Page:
This post is a transcript of the video at floodio.tv
Let’s take a look at how to use regular expressions in load testing.
You might be using regular expressions to extract information from a response to use in future requests. Or you may be using them to make some form of assertion. I’ll show you how to do these things with JMeter.
You don’t need to be a master of regular expressions in order to be effective. I’ll show you just one regular expression pattern that you need to remember. I’ll also show you some variations on that pattern which will get you up and running in no time, without needing to be an expert.
What are regular expressions?
In computing terms, a regular expression is just a bunch of characters that express a pattern that can be searched for within a longer piece of text.
Regular expressions as a concept was founded by Stephen Kleene, best known as the founder of mathematical logic known as recursion theory.
Who would have thought some 60 odd years later, we’d still be searching for a sequence of symbols and characters using an asterisk!
Pattern-matching with regular expressions
Searching for a sequence of symbols and characters using an asterisk is the guts of pattern matching with regular expressions. You get lots of ways to write complex patterns with quantifiers and tokens and booleans and groupings …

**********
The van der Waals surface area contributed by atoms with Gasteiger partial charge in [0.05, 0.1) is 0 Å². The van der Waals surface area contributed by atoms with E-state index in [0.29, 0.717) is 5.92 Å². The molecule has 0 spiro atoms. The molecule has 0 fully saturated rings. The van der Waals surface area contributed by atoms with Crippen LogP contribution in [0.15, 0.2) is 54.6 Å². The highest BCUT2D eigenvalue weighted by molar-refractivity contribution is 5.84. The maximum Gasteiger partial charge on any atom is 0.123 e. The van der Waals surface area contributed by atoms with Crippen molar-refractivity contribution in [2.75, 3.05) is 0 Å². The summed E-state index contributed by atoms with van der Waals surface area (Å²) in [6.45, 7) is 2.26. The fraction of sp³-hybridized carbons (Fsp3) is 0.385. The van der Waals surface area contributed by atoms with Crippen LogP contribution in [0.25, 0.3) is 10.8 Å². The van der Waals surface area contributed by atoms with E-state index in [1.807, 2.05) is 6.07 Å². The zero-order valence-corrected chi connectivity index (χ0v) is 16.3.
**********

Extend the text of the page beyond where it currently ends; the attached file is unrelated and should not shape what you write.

/sequence of .*/ is just saying match everything from the text starting with, “sequence of”, including a space up to any character represented by the full stop, and repeated by the asterisk or star … which means zero or more occurrences from that point until the end of the string.
These patterns are immensely useful for searching for text amongst text and you only need to remember one pattern to be proficient at regular expressions.
This is it! ;P
Just kidding! The one pattern to rule them all is really
One pattern to rule them all
What does this pattern mean? regexper.com has a great way of visualizing regular expressions.
What this pattern really does is capture the text enclosed in quotes as part of the value attribute.
Pay attention to the use of brackets – this is used for grouping and creates a numbered captured group in the match results. That means we can extract part of the regular expression. In this case, we have one group which is for the value attribute.
Also take note of the use of a full stop, which means match any character, along with the plus sign, which means match one or more times.
The question mark means don’t be greedy, so stop when the first match succeeds after the question mark which is the closing quote. The closing bracket also lets us know we’re done with that particular group.